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Monday, 11 December 2017

D.K.Toteras, Young Greeks Learn to Speak English in a San Francisco Elementary School; Bitter Tears



Another short extract from Bitter Tears (the chapter entitled The Drunken King), the great Corfiot-American writer D. K. Toteras remembers his school days at a San Francisco Elementary School:


"It was Show and Tell time at the Elementary School. It was an event that was more an act of imagination than the explanation of anything. It was painful to find something and then to Tell about it in a foreign language. We had to make up stories in our broken English about junk that our mothers had lying around the house. Anything would do, as long as we said our stories in English. The teacher would put on a big broad smile.

All the Greeks who lived south of Market sent their children to the same school and Greek was becoming the language of the school yard, but English had to be spoken in the classroom. There was no reprieve. There was no excuse. You could not ask God for help when the teacher caught you speaking "gibberish."

…There was no fooling around. If you were caught speaking Greek the doors of hell opened. For every Greek word, you got to wear a dunce’s hat and your nose was stuck deep into a circle she drew on the blackboard. As far as she was concerned you were going to learn English or you would be humiliated until your existence turned into a glob of flesh deep under her desk, for the ultimate disobedience. Twice at the blackboard got you a trip under her desk. The rules were precise and exact. There was no appeal. The class would become excited seeing one of their own shoved under the desk for the afternoon for being caught talking Greek with another Greek.

Fear of humiliation turned many of us into docile little lambies. Greek, the Language of Philosophy, turned into the language of terror. Here is how the rules were:

One word got you a stern warning; two warnings, dunce’s hat, with circle drawn two inches higher than your nose, so you would have to stand on your toes to reach it.

If the dunce’s hat didn't do it for you, it was under the desk. The class would get excited when an example had to be made. They didn't want any part of it, and it would help the teacher to break down the language barrier.

"Do you understand?" she would yell, "You have to be stupid to want to put on the dunce’s hat or sit under my desk."

"Yes, teacher", the class would respond.

"Only English in this class- is that understood?"

"Yes, teacher." 

Under the desk was reserved for my new friend E.

His stubbornness was total. He only did what he thought he should do. The more you punished him, the stronger he became. He didn't fight the punishment, he fought the order.

"He is Cretan," my father said, "and it is peculiar to the Cretans to accept punishment as a sign of their strength."

He didn't seem to care. He would tell the teacher that Greek had existed long before her language ever came into existence, that her people lived in caves when Greeks studied philosophy. She didn't care what we said as long as we said it in English. Her job was to make sure we learned. It was plain and simple and it was always the same".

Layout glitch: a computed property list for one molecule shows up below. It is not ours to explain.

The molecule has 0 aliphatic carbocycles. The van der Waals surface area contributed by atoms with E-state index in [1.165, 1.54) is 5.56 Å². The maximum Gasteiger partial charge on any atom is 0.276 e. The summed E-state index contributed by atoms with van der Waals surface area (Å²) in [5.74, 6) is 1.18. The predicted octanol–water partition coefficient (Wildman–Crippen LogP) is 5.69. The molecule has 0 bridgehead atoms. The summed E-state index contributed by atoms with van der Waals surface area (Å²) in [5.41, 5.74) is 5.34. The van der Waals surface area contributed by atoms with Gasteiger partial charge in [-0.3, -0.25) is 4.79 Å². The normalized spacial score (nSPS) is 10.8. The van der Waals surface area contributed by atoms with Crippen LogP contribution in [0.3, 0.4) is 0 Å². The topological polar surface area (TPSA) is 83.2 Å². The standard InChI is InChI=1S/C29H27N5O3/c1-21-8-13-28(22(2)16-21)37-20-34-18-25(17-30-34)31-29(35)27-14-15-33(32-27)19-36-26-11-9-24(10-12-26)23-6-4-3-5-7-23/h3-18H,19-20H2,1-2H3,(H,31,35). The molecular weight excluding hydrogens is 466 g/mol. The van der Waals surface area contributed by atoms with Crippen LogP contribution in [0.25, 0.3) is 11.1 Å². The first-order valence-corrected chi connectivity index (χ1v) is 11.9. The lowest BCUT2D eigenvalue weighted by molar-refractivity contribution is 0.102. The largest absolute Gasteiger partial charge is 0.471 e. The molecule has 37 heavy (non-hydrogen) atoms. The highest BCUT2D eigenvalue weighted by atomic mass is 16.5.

Demetrius K. Toteras ©2012
posted with permission of  Nine Muses Press, Occidental, California,
and ©2012, the Estate of D. K. Toteras.

I hope that by posting some sample sections, publishers, academics and interested readers will call for Bitter Tears and other important works by Toteras to be published, at long last.


D. K. Toteras fought in the Korean War, having signed up under-age. He was captured and became a prisoner-of-war. He died in California on Thursday 12 November, 2009.


See also:

Greek-Town, San Francisco, World War II; The World Shuddered, Demetrius K. Toteras (from Bitter Tears); A Great Greek Writer

D. K. Toteras, A Twenty-Year-Old Letter on the Meaning of Hellenism and On Being a Corfiot Mandoukiotis


Interested publishers are invited to make contact, to explore publication possibilities with the copyright holder.

All enquiries: Nine Muses Press, P.O. Box 1138, Occidental, California 95465








Sunday, 10 December 2017

D. K. Toteras, A Twenty-Year-Old Letter on the Meaning of Hellenism and On Being a Corfiot Mandoukiotis


When I was working in Sydney, Australia, I contributed a paper to a Conference on the Culture and Politics of the Diaspora (February 1998). The title of my paper was:

Ambassadors of Hellenism: Bilingual and Anglophone Greek Writers Overseas (Capetanakis, Trypanis, Tsaloumas and Toteras)- with reference to Noukios, Calvos, Cavafy and Seferis.

My main theme was a re-evaluation of four Greek writers in English - Capetanakis, Trypanis, Tsaloumas and Toteras. The conference, The Culture and Politics of the Diaspora, was organised by the Centre for European Studies, University of New South Wales, Australia.

In preparing my paper, I wrote to Demetrius Toteras asking for his thoughts on aspects of the topic. His helpful reply was written on 24th December, 1997, thirty years after I had first met him on the island of  Corfu.